“But since the pandemic, the intention to remain has levelled to over 80 per cent, which is consistent across all age ranges, which is quite significant.”

Dr Tan said those surveyed listed border closures, a change of plans and the fact that the NT had a “COVID-safe reputation” as the reasons behind their intentions.

A woman stands outside next to a bike and smiles.
Lea Riley said there were more career opportunities in the NT in nursing.(ABC News: Michael Franchi)

For Ms Riley, a combination of all three led her to a lifestyle she said she was falling in love with.

“I applied for a nursing job in the NT and found out I was successful three days later. I was in the Territory two weeks later,” she said.

“I love it, I mean coming up in the build-up was tough because I came up in the Melbourne winter, but everyone in Darwin is really chilled,” Ms Riley said.

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Collingwood players apologise for allowing systemic racism to grow at club


The players at Collingwood have penned a letter apologising for their part in allowing a culture of systemic racism to develop at the club.

It comes in the wake of the Do Better report, which found the club was guilty of systemic racism.

The letter, attributed to “the 150 footballers and netballers of Collingwood”, starts with “sorry” and goes on to say players “feel responsible for these injustices” because they stayed quiet when they should have spoken up.

“As athletes, we are sorry to anyone who, through their association with our club, has been marginalised, hurt or discriminated against due to their race,” the letter, released by the club, reads.

“Through our silence we feel responsible for these injustices. We acknowledge it is not enough to simply show support for principles of anti-racism and inclusion. We will confront the history of our club in order to learn, heal and determine how best to walk forward together.”

The report into the systems in place at the Collingwood Football Club described its history with racism as “distinct and egregious” and said structural change was needed.

“Over the last 72 hours we have had the opportunity to digest the DO BETTER report. We also apologise to those members, fans and community who feel guilt and shame as a result of the systemic racism that has occurred within our organisation,” the letter continues.

“To all the young people who dream about one day pulling on the black and white stripes, we pledge as athletes to continue to help create a club that allows ALL of us to thrive, regardless of race.”

Former Collingwood Super Netball star and current Magpies AFLW player Sharni Layton, and men’s AFL player Darcy Moore were among those who shared the letter on social media.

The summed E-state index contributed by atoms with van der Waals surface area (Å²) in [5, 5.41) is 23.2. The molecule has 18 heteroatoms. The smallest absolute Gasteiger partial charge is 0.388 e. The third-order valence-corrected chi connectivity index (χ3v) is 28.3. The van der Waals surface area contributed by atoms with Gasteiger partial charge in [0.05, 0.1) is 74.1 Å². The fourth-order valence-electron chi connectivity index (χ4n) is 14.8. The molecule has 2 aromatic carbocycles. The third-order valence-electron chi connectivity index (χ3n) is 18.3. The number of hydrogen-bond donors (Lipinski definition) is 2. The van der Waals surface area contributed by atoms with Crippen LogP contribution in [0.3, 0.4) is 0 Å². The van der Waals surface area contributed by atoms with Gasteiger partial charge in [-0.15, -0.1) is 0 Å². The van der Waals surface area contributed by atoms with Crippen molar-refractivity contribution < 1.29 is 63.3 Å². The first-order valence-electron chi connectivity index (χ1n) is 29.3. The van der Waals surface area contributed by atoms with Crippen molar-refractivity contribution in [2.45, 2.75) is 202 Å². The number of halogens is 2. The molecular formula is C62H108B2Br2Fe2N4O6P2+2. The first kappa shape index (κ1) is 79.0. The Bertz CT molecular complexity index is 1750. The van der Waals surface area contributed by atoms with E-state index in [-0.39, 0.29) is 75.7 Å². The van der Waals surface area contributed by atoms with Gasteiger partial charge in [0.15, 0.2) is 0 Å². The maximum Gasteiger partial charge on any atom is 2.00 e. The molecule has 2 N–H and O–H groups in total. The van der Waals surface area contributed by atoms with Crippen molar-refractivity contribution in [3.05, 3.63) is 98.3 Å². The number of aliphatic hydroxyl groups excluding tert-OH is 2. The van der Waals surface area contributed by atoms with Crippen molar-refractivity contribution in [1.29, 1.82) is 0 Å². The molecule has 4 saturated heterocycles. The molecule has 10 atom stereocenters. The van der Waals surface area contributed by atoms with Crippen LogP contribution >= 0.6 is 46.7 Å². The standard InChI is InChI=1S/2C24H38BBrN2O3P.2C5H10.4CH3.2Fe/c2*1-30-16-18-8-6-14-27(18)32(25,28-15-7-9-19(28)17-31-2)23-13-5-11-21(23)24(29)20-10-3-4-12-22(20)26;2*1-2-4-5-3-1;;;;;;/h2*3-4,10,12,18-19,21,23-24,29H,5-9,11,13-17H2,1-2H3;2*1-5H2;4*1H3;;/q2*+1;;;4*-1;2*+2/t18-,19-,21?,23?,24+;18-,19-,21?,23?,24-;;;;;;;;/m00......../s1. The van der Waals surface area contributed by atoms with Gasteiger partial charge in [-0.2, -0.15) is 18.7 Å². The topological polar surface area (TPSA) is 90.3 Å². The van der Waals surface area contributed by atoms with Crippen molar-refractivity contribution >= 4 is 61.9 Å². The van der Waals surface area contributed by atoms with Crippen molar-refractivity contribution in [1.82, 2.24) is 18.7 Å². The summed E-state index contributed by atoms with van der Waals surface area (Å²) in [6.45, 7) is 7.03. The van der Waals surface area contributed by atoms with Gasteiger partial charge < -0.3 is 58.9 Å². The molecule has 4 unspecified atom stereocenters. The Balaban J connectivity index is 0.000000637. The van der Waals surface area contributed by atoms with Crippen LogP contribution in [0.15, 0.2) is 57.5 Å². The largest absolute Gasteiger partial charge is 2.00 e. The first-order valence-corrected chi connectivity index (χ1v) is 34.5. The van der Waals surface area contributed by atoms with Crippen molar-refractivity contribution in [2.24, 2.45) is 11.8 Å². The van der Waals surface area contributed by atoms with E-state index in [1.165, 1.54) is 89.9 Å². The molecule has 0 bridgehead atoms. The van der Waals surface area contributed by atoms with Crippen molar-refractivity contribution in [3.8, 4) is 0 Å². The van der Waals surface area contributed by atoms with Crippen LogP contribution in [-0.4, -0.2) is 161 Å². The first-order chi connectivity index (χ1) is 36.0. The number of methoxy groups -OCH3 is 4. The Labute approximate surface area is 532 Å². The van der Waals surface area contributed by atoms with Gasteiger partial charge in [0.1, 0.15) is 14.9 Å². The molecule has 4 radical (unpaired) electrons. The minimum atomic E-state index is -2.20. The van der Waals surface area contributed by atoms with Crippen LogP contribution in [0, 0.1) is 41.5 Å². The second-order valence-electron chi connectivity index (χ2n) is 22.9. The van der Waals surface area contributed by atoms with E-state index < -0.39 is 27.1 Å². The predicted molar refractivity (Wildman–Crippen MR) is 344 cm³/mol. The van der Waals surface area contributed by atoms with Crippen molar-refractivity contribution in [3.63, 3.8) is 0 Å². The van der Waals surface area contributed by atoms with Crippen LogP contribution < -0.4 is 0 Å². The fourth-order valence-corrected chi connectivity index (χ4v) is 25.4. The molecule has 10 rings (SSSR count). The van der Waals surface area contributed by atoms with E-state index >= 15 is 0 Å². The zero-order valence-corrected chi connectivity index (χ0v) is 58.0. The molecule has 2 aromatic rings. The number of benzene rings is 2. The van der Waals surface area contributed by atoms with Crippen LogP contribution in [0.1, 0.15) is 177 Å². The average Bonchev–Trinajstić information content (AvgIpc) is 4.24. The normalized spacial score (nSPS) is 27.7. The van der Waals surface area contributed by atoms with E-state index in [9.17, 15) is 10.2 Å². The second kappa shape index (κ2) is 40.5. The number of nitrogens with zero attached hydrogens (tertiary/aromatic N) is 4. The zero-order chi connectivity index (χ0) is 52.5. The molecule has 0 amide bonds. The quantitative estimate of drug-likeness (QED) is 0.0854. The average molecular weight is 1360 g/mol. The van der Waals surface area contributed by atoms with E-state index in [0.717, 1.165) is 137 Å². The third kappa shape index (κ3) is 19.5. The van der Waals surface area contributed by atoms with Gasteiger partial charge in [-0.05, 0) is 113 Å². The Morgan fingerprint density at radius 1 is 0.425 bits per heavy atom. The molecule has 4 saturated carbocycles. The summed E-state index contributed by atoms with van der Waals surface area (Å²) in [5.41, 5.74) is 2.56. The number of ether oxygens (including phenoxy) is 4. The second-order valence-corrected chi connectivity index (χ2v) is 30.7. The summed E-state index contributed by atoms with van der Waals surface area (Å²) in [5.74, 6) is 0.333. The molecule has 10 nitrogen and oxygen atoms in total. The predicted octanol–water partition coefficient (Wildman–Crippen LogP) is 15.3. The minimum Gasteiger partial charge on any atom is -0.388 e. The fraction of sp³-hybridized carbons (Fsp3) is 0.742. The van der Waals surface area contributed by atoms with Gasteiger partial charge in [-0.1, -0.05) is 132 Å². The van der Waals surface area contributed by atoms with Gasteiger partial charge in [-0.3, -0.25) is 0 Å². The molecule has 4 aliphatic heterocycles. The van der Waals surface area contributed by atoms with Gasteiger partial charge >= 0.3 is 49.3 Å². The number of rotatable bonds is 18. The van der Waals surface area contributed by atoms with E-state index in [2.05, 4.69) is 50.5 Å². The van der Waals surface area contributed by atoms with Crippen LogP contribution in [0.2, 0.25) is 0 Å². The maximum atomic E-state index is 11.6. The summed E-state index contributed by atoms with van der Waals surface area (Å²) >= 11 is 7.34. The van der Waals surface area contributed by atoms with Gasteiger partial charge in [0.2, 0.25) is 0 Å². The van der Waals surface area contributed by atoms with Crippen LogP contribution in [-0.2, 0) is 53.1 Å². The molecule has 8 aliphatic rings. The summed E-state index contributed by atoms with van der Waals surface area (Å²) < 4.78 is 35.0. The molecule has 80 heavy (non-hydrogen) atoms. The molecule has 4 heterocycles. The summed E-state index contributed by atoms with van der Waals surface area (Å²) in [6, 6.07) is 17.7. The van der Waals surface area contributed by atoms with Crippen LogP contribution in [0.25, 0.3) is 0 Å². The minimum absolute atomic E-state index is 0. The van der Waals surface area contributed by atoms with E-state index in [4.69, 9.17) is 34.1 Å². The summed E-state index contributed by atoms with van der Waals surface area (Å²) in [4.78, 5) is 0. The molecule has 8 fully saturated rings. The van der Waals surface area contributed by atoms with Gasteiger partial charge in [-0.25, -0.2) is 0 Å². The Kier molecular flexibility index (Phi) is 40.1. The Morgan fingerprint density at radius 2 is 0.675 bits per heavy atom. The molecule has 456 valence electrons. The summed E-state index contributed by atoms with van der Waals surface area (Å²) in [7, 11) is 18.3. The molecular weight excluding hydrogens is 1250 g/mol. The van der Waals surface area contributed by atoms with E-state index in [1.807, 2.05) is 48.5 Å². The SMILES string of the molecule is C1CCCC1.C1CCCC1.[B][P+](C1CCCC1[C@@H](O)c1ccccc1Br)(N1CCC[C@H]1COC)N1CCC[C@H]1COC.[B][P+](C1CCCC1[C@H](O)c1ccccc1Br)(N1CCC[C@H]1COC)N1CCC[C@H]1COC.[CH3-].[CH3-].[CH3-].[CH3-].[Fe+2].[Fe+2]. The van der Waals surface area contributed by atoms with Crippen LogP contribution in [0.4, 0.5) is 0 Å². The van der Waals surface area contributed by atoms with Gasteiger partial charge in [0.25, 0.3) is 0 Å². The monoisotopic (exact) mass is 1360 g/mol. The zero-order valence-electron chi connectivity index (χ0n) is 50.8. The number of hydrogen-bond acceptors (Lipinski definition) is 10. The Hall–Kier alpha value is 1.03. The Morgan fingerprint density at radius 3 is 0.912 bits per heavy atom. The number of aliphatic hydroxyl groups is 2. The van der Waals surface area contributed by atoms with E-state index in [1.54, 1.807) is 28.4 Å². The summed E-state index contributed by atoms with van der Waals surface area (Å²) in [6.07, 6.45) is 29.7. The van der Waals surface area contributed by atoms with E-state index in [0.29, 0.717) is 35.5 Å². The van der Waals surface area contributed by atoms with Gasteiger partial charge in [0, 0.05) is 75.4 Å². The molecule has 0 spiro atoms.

Moore told Radio National he had “never witnessed racism within the footy club” and he found the report “shocking and jarring”.

“[The letter] was born from all of us reading the contents of the report on Monday and having a really visceral and emotional reaction to it,” he said.

“It’s not the environment we know and the environment we’ve put so much into. We felt shocked and stunned by what [the report] says.”

Having not seen the findings ahead of time, Moore said the men’s AFL players got together as they saw the reaction to the review and then discussions continued with the AFLW and Super Netball players, before taking it to management.

“We’re going to use our voice going forward to make sure that [the report’s recommendations are implemented].

“We’re saying sorry for the history of our club. We wanted to be the generation that looked back at our history and said sorry and moved forward.”

Collingwood said the letter was “endorsed and supported fully by the 120 staff” at the club.

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German economy to grow by 3 percent despite coronavirus, Berlin reckons – POLITICO



The German economy will likely grow 3 percent this year despite the impact of COVID-19, Economy Minister Peter Altmaier said Wednesday.

“The good news is that the upswing that has been observed since September and October 2020 will continue in 2021, albeit with less momentum than we had hoped,” Altmaier said while presenting the government’s Annual Economic Report, at a press conference in Berlin. “That means we have to do everything we can to sustain this upswing,” he added.

Altmaier said he expects “the economy to return to the level seen before the outbreak of the corona crisis by the second half of next year.” Industry, in particular, has been performing better than many had feared, he said.

Amid concern the cost of financial aid to businesses hit by the pandemic will entail a consolidation of public finances, Altmaier said he is “decisively of the opinion that tax increases are out of place in times of crisis.”

He expressed confidence that the government will have no problem avoiding tax increases while eventually returning to the so-called Schuldenbremse (“debt brake”) which is enshrined in the constitution but has been temporarily suspended due to COVID-19..

“There are opportunities in the Basic Law to apply exemptions, which is what we are doing this year, and so I assume that [Finance Minister Olaf Scholz] will tell us what his priorities are in this matter,” he said.

Altmaier called the new U.S. administration’s decision to rejoin the Paris Climate Agreement an “opportunity … for a European-American climate alliance.” He said “synergies” offered by digitalization and green technology are key to ensuring the pandemic slump is followed by sustained economic growth.

“It is important to me that we manage to enter a worldwide hydrogen economy and I’m convinced that German companies can play a role at the forefront of this process,” he said.